Class 6 - Content Regulation

Reading for next Monday's class on Content Regulation.

This class will focus on laws and current issues relating to the regulation of content on the Internet.

Should freedom of speech on the Internet prevail over protection of the public interest? Does the public need to be protected? What is the difference between censorship and regulation?

What are the relevant public interests? Who decides?

Should there by government regulation, or reliance on technology (such as NetNanny), or parental responsibility (e.g., see Google's Family Safety Centre)?


Reading:
Extra Reading if you are interested:

Comments

Olga said…
Here is an interesting article about the internet filter law in Germany. The law was passed in 2009 and caused a huge resentment by the parliamentary opposition and Internet users. More then 134.000 people signed the petition against the law. In April 2011 the government decided to give up their plans to establish internet filters.

http://opennet.net/blog/2011/04/german-government-gives-internet-filter-law
Olga said…
here more recent article on the above topic

http://www.edri.org/edrigram/number9.24/german-internet-blocking-law-repealed
Victor said…
I totally agree with Germany’s current position as illustrated in the article posted by Olga.
Governments should invest more resources in actually deleting child porn websites instead of concealing them as a browser can be easily reconfigured in order to view such filtered material in any event.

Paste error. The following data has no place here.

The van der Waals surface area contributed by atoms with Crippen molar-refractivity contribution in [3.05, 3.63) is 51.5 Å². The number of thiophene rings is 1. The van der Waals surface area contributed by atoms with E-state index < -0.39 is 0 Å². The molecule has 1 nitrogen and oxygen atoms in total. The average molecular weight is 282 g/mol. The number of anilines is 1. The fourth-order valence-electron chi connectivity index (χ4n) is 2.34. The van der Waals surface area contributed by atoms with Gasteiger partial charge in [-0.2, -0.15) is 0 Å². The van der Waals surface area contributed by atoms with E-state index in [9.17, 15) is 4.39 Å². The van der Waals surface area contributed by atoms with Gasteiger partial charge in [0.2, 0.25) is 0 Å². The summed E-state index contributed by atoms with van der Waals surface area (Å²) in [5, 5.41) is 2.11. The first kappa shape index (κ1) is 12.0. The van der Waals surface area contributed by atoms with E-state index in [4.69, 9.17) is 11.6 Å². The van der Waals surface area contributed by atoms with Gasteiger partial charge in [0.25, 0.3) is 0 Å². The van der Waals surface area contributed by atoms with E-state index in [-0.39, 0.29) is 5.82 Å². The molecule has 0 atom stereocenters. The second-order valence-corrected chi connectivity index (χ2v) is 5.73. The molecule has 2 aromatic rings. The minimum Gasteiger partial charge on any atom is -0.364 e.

Victor said…
I would also like to draw attention to an article I found about the current position of the European Union with regards to internet filtering at: http://en.rsf.org/european-union-eu-court-says-internet-filtering-28-11-2011,41472.html
Victor said…
The article is about a decision handed down on the 24th of November 2011 by the Court of Justice of the European Union in regards to a copyright issue. The Court held that generalized Internet filtering violates the fundamental rights of European citizens including the right to the free flow of information online.
Victor said…
“since that system might not distinguish adequately between unlawful content and lawful content, with the result that its introduction could lead to the blocking of lawful communications.”

This is a landmark decision in support of Internet freedom as all EU member states will have to accept this interpretation.
I believe that filter’s system is not the solution because people usually find new ways to ignore content filters. Therefore, I think that one of the solutions is educating citizens at school, university or by different types of media about the critical issues of the internet content regulation such as child pornography and extreme violence so when those citizens become aware about the disadvantage of such websites they will not need to search about them.
Hiyuki Ong said…
Using a software to regulate content on the internet is not a very viable option. A simple search on yahoo Answers can give you ways to bypass these software (http://answers.yahoo.com/question/index?qid=20100818090920AA3wxHV ) and they are easily hacked. Even if you are not the expert in this, there are people on the internet who are more than willing to help.

Education and understanding on why some content are regulated will be a better solution to this issue. Information on the internet exist because there is an interest in these topic. It will be wrong to block any content just because it might not have a positive impact on some users. (eg: Engineers who are interested to know about how amateur bombs are made VS terrorist who really want to make bombs) Users should be able to decide what they want to know, and also understand the potential consequences they might face if they misuse these information.

--Bilin Ong

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